The House of Commons will meet on Monday 18 May 2015. The State Opening of Parliament will take place on Wednesday 27 May 2015 which marks the formal start of the parliamentary year.
The House of Commons will sit for a few days ahead of the State Opening of Parliament, the formal start of the parliamentary session. During this time the re-election or election of a new Speaker of the House of Commons takes place, and MPs take the oath or affirmation.
Once assembled, the House, led by the Father of the House, goes to the House of Lords where they receive a message from the Queen asking them to elect a Speaker. If the incumbent Speaker is returned at the election and wishes to stand for re-election, that decision is made immediately.
If there is no returning Speaker wishing to stand again, or the House votes against the incumbent Speaker, a contested election by exhaustive ballot must take place to choose a new Speaker.
After the Speaker’s appointment has been confirmed, the House returns to the Commons Chamber, where first the Speaker takes the oath of allegiance, followed by the Father of the House, the Prime Minister and other members of the Cabinet.
Any MP or Member of the House of Lords who objects to swearing an oath can make a solemn affirmation instead. This process is known as swearing in.
Swearing in continues for two or three days before the House adjourns until 27 May 2015 for the Queen’s Speech and State Opening.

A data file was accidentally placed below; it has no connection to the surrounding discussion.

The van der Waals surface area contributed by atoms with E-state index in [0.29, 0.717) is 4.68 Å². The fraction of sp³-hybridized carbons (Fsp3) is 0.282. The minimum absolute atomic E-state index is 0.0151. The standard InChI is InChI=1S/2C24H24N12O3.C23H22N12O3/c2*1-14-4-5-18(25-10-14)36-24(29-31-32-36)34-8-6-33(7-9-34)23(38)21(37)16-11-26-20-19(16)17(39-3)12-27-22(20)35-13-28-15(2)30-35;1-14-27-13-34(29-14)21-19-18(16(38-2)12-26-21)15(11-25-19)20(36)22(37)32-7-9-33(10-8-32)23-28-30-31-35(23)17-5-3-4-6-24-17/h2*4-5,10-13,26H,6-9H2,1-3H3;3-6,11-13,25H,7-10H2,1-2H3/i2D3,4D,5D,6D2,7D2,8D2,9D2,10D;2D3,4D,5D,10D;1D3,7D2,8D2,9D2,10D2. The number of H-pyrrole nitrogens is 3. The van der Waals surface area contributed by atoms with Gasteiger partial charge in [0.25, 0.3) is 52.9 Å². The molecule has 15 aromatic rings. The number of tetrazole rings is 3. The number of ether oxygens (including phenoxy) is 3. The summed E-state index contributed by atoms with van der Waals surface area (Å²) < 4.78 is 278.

The State Opening of Parliament marks the formal start of the parliamentary year and the Queen’s Speech sets out the government’s agenda for the coming session, outlining proposed policies and legislation. It is the only regular occasion when the three constituent parts of Parliament – the Sovereign, the House of Lords and the House of Commons – meet.
State Opening is the main ceremonial event of the parliamentary calendar, attracting large crowds and a significant television and online audience. It begins with the Queen’s procession from Buckingham Palace to Westminster, escorted by the Household Cavalry.
The Queen arrives at Sovereign’s Entrance and proceeds to the Robing Room. Wearing the Imperial State Crown and the Robe of State, she leads the Royal Procession through the Royal Gallery, packed with 600 guests, to the chamber of the House of Lords.
The House of Lords official known as Black Rod is sent to summon the Commons. The doors to the Commons chamber are shut in his face: a practice dating back to the Civil War, symbolising the Commons’ independence from the monarchy. Black Rod strikes the door three times before it is opened. Members of the House of Commons then follow Black Rod and the Commons Speaker to the Lords chamber, standing at the opposite end to the Throne, known as the Bar of the House, to listen to the speech.
The Queen’s Speech is delivered by the Queen from the Throne in the House of Lords. Although the Queen reads the Speech, it is written by the government. It contains an outline of its policies and proposed legislation for the new parliamentary session.
When the Queen leaves, a new parliamentary session starts and Parliament gets back to work. Members of both Houses debate the content of the speech and agree an ‘Address in Reply to Her Majesty’s Gracious Speech’. Each House continues the debate over the planned legislative programme for several days, looking at different subject areas. The Queen’s Speech is voted on by the Commons, but no vote is taken in the Lords.